# How do you turn an abstract set constraint into equality constraints?

I am reading from Nonlinear Programming by Bertsekas, and in the section on ADMM, he says:

Consider the problem $$\text{min} \sum _{i=1} ^ m f_i(x)$$ $$\text{s.t. }x \in \cap _{i = 1}^m X_i,$$ where $$f_i : \mathbb{R}^n \to \mathbb{R}$$ are convex functions and $$X_i$$ are closed, convex sets with nonempty intersection. We can reformulate this as an equality constrained problem, by introducing additional artificial variables $$z_i, i = 1,..., m$$ and the equality constraints $$x = z_i$$: $$\text{min} \sum _{i=1} ^ m f_i(z_i)$$ $$\text{s.t.} \hspace{0.3 cm} x = z_i, \hspace{0.6cm} z_i \in X_i,\hspace{0.6cm} i = 1, ..., m$$

I don't quite understand this transformation. I see that we have $$m$$ different functions, and for each function $$f_i$$ its input must come from a (possibly) different set $$X_i$$. That makes sense. But what does $$x$$ mean in this second problem? My only idea is that $$x$$ doesn't really stand for anything; it is just there as a short way of saying $$z_1 = z_2 = ... = z_m$$. Is this correct?

Thank you very much!

Yes, $$x$$ is the common value of the $$z_i$$s. This idea of introducing multiple copies of a variable is known as Lagrangian Decomposition. The $$x=z_i$$ equalities are linking constraints for what otherwise would decompose into $$m$$ disjoint subproblems.
• If you wouldn't mind answering a question: reading the problem literarily, it seems like $x$ is a constant with respect to the problem. Therefore the constraint set $C$ consists of a single point $C = \{ (x, x, ..., x) \}$. Am I missing something here? It seems to me like the second problem should be \begin{align*}\text{min} &\sum _{i=1} ^ m f_i(z_i) \\ \text{s.t. } \hspace{0.5cm} &z_i = z_{i+1}, z_i \in X_i, \hspace{0.5cm} i = 1, 2, ..., m-1 \end{align*} Am I correct? Thanks a lot! – Ovi Dec 2 '20 at 2:10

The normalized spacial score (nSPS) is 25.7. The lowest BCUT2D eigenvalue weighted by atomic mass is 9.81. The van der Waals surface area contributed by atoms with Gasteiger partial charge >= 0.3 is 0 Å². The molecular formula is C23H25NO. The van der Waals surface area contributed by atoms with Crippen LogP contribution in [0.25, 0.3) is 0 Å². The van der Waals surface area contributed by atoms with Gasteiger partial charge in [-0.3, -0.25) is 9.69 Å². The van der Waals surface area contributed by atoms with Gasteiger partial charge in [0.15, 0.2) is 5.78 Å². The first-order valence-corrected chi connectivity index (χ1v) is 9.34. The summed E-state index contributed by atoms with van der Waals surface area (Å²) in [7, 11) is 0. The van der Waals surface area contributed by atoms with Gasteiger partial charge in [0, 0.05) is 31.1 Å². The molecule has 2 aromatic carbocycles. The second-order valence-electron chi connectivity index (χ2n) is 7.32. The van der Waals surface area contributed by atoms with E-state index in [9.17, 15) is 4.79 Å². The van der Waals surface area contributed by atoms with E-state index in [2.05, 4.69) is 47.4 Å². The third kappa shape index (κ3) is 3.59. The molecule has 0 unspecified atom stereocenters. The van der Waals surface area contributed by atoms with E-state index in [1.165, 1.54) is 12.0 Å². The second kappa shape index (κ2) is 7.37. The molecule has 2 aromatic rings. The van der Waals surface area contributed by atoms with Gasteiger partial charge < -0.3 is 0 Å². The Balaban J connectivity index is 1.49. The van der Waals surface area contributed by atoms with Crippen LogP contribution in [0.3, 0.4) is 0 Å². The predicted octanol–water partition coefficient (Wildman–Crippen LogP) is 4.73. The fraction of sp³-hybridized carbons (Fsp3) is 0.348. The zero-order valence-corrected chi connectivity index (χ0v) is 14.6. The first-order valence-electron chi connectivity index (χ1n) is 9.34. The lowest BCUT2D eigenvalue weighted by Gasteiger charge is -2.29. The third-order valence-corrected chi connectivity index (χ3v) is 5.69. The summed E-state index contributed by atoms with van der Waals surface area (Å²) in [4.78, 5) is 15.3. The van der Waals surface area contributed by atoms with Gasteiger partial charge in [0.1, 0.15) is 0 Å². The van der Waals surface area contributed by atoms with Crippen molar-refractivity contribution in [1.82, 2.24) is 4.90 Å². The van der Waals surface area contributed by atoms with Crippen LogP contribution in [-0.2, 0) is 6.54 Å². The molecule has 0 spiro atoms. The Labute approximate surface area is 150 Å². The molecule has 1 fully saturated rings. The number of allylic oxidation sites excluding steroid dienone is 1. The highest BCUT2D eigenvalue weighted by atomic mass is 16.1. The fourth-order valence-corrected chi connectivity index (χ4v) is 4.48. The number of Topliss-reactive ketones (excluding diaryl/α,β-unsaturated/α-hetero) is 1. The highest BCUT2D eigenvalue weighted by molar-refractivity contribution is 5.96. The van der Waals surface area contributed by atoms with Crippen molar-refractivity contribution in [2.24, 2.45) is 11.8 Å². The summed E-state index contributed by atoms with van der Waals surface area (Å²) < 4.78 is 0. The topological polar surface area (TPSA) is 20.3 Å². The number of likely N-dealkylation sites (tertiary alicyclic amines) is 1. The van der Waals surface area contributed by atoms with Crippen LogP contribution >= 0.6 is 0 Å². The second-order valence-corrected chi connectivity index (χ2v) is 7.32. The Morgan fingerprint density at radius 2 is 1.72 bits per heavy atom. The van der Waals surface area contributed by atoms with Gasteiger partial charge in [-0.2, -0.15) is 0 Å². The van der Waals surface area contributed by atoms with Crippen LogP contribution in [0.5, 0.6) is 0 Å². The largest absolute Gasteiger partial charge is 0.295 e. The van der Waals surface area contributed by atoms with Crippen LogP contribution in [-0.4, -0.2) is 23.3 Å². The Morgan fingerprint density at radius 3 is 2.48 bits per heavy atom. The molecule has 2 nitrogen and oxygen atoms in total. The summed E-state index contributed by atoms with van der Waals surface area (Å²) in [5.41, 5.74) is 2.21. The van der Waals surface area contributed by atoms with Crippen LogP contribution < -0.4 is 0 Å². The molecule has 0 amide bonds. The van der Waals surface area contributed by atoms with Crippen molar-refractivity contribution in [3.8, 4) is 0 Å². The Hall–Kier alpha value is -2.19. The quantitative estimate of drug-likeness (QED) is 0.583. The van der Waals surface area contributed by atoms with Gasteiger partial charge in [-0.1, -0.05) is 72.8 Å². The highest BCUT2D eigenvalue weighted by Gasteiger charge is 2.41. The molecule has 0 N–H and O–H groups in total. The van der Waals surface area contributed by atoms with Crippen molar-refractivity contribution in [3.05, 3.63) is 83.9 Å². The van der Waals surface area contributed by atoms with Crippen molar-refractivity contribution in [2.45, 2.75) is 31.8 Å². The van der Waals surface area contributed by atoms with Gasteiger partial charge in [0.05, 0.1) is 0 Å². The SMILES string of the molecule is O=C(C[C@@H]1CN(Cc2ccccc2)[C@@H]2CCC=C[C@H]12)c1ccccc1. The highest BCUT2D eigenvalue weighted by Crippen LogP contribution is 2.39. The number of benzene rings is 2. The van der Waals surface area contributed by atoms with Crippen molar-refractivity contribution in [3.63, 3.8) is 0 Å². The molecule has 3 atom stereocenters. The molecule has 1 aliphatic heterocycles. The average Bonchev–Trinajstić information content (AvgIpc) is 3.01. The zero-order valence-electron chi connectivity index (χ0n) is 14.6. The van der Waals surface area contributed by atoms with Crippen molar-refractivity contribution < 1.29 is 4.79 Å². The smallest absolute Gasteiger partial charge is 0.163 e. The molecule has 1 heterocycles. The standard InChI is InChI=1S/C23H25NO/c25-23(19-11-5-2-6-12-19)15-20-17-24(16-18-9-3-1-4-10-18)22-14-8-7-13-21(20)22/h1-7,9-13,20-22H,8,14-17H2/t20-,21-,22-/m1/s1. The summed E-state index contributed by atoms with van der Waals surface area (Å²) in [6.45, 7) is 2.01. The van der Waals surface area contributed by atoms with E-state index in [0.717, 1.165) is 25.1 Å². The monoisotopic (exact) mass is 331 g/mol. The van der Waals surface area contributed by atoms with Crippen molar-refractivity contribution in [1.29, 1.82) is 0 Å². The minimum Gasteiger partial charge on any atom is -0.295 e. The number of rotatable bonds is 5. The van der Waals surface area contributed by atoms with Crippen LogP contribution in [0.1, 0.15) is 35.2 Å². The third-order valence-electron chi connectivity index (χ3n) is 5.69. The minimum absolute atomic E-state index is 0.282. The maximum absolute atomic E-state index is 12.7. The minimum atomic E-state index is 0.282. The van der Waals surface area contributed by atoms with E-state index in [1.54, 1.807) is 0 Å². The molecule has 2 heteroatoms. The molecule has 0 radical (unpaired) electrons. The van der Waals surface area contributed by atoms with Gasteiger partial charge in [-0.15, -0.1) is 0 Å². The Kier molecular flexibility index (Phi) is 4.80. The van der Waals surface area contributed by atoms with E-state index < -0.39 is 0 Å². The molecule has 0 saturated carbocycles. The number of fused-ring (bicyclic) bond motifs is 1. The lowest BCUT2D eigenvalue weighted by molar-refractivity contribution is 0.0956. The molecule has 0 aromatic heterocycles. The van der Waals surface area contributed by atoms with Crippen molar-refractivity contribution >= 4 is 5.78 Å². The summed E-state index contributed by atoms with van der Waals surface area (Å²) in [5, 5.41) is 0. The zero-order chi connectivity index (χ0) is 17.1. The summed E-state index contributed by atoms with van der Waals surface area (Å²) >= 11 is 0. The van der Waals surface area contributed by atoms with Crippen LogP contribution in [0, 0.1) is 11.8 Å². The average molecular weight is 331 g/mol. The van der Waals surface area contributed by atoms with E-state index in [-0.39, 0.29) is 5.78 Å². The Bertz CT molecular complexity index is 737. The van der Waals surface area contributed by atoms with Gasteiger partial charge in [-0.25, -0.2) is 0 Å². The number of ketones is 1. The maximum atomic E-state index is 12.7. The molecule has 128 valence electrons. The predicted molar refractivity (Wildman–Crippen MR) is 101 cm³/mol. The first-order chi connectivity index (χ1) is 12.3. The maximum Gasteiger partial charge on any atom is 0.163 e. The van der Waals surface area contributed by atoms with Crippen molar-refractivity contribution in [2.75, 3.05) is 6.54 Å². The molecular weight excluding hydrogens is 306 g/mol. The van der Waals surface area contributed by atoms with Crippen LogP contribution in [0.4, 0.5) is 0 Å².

• No, $x$ is a variable that is constrained to be in the intersection of all $X_i$. The formulation you provided is equivalent to the other two. – RobPratt Dec 2 '20 at 2:49
• Ohh ok thank you so much for the clarification! In that case I think it would be slightly more correct to include $x \in \cap X_i$ as one of the constraints in the second problem. I guess you're supposed to deduce this from the first problem, but it's a little confusing, at least to me, as Bertsekas is usually pretty good about stating every single assumption. – Ovi Dec 2 '20 at 4:13
• Each $z_i\in X_i$, so $x=z_i$ implies that $x\in \cap_i X_i$ without assuming it. – RobPratt Dec 2 '20 at 4:21
• Yes that's true. The domain of variables is usually explicitly defined, but since the domain of $x$ was not explicitly defined here, I made the mistake of thinking it has to be a constant. Thank you very much again for your help! – Ovi Dec 2 '20 at 5:08